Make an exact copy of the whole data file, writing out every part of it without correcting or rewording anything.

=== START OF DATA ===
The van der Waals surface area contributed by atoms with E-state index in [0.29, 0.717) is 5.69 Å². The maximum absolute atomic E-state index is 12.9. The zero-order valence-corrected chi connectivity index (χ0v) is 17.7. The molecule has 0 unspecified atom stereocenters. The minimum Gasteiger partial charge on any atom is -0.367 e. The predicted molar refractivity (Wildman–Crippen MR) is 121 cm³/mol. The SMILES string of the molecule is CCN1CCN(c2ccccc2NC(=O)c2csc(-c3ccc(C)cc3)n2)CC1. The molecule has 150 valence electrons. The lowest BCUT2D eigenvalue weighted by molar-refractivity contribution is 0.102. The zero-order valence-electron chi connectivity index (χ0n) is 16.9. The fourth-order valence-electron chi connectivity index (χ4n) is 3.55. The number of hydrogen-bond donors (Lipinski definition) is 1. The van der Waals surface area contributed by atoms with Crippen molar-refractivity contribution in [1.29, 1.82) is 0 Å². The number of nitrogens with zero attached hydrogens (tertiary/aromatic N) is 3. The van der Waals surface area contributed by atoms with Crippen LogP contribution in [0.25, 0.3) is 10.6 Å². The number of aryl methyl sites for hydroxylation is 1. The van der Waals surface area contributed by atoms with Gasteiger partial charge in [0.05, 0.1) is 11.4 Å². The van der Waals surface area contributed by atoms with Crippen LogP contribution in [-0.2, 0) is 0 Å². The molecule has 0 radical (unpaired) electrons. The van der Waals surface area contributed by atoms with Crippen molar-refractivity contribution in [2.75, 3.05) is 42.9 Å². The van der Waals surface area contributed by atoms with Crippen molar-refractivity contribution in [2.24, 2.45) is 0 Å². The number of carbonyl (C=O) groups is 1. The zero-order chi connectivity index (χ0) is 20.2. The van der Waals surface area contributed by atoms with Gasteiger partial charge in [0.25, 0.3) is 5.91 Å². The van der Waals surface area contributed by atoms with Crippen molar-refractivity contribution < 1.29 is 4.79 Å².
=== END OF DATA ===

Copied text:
The van der Waals surface area contributed by atoms with E-state index in [0.29, 0.717) is 5.69 Å². The maximum absolute atomic E-state index is 12.9. The zero-order valence-corrected chi connectivity index (χ0v) is 17.7. The molecule has 0 unspecified atom stereocenters. The minimum Gasteiger partial charge on any atom is -0.367 e. The predicted molar refractivity (Wildman–Crippen MR) is 121 cm³/mol. The SMILES string of the molecule is CCN1CCN(c2ccccc2NC(=O)c2csc(-c3ccc(C)cc3)n2)CC1. The molecule has 150 valence electrons. The lowest BCUT2D eigenvalue weighted by molar-refractivity contribution is 0.102. The zero-order valence-electron chi connectivity index (χ0n) is 16.9. The fourth-order valence-electron chi connectivity index (χ4n) is 3.55. The number of hydrogen-bond donors (Lipinski definition) is 1. The van der Waals surface area contributed by atoms with Crippen molar-refractivity contribution in [1.29, 1.82) is 0 Å². The number of nitrogens with zero attached hydrogens (tertiary/aromatic N) is 3. The van der Waals surface area contributed by atoms with Crippen LogP contribution in [0.25, 0.3) is 10.6 Å². The number of aryl methyl sites for hydroxylation is 1. The van der Waals surface area contributed by atoms with Gasteiger partial charge in [0.05, 0.1) is 11.4 Å². The van der Waals surface area contributed by atoms with Crippen LogP contribution in [-0.2, 0) is 0 Å². The molecule has 0 radical (unpaired) electrons. The van der Waals surface area contributed by atoms with Crippen molar-refractivity contribution in [2.75, 3.05) is 42.9 Å². The van der Waals surface area contributed by atoms with Crippen molar-refractivity contribution in [2.24, 2.45) is 0 Å². The number of carbonyl (C=O) groups is 1. The zero-order chi connectivity index (χ0) is 20.2. The van der Waals surface area contributed by atoms with Gasteiger partial charge in [0.25, 0.3) is 5.91 Å². The van der Waals surface area contributed by atoms with Crippen molar-refractivity contribution < 1.29 is 4.79 Å².